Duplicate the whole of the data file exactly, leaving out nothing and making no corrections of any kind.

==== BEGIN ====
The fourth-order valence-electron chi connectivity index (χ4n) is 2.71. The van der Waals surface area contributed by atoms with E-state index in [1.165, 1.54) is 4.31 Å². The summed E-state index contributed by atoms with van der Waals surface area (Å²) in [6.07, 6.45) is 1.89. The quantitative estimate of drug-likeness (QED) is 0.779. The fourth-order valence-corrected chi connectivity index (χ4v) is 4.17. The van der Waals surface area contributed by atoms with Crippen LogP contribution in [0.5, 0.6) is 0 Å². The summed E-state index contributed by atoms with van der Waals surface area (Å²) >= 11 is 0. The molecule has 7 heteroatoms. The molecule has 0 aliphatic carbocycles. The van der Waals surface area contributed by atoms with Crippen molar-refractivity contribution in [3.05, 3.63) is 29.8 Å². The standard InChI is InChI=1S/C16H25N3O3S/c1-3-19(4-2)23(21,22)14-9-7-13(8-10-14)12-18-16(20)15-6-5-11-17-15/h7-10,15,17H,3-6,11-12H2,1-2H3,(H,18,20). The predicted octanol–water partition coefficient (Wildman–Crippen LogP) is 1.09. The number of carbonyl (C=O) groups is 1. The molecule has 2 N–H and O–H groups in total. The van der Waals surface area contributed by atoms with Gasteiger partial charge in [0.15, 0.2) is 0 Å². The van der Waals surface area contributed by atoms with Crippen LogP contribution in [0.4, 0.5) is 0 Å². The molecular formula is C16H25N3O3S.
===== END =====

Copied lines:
The fourth-order valence-electron chi connectivity index (χ4n) is 2.71. The van der Waals surface area contributed by atoms with E-state index in [1.165, 1.54) is 4.31 Å². The summed E-state index contributed by atoms with van der Waals surface area (Å²) in [6.07, 6.45) is 1.89. The quantitative estimate of drug-likeness (QED) is 0.779. The fourth-order valence-corrected chi connectivity index (χ4v) is 4.17. The van der Waals surface area contributed by atoms with Crippen LogP contribution in [0.5, 0.6) is 0 Å². The summed E-state index contributed by atoms with van der Waals surface area (Å²) >= 11 is 0. The molecule has 7 heteroatoms. The molecule has 0 aliphatic carbocycles. The van der Waals surface area contributed by atoms with Crippen molar-refractivity contribution in [3.05, 3.63) is 29.8 Å². The standard InChI is InChI=1S/C16H25N3O3S/c1-3-19(4-2)23(21,22)14-9-7-13(8-10-14)12-18-16(20)15-6-5-11-17-15/h7-10,15,17H,3-6,11-12H2,1-2H3,(H,18,20). The predicted octanol–water partition coefficient (Wildman–Crippen LogP) is 1.09. The number of carbonyl (C=O) groups is 1. The molecule has 2 N–H and O–H groups in total. The van der Waals surface area contributed by atoms with Gasteiger partial charge in [0.15, 0.2) is 0 Å². The van der Waals surface area contributed by atoms with Crippen LogP contribution in [0.4, 0.5) is 0 Å². The molecular formula is C16H25N3O3S.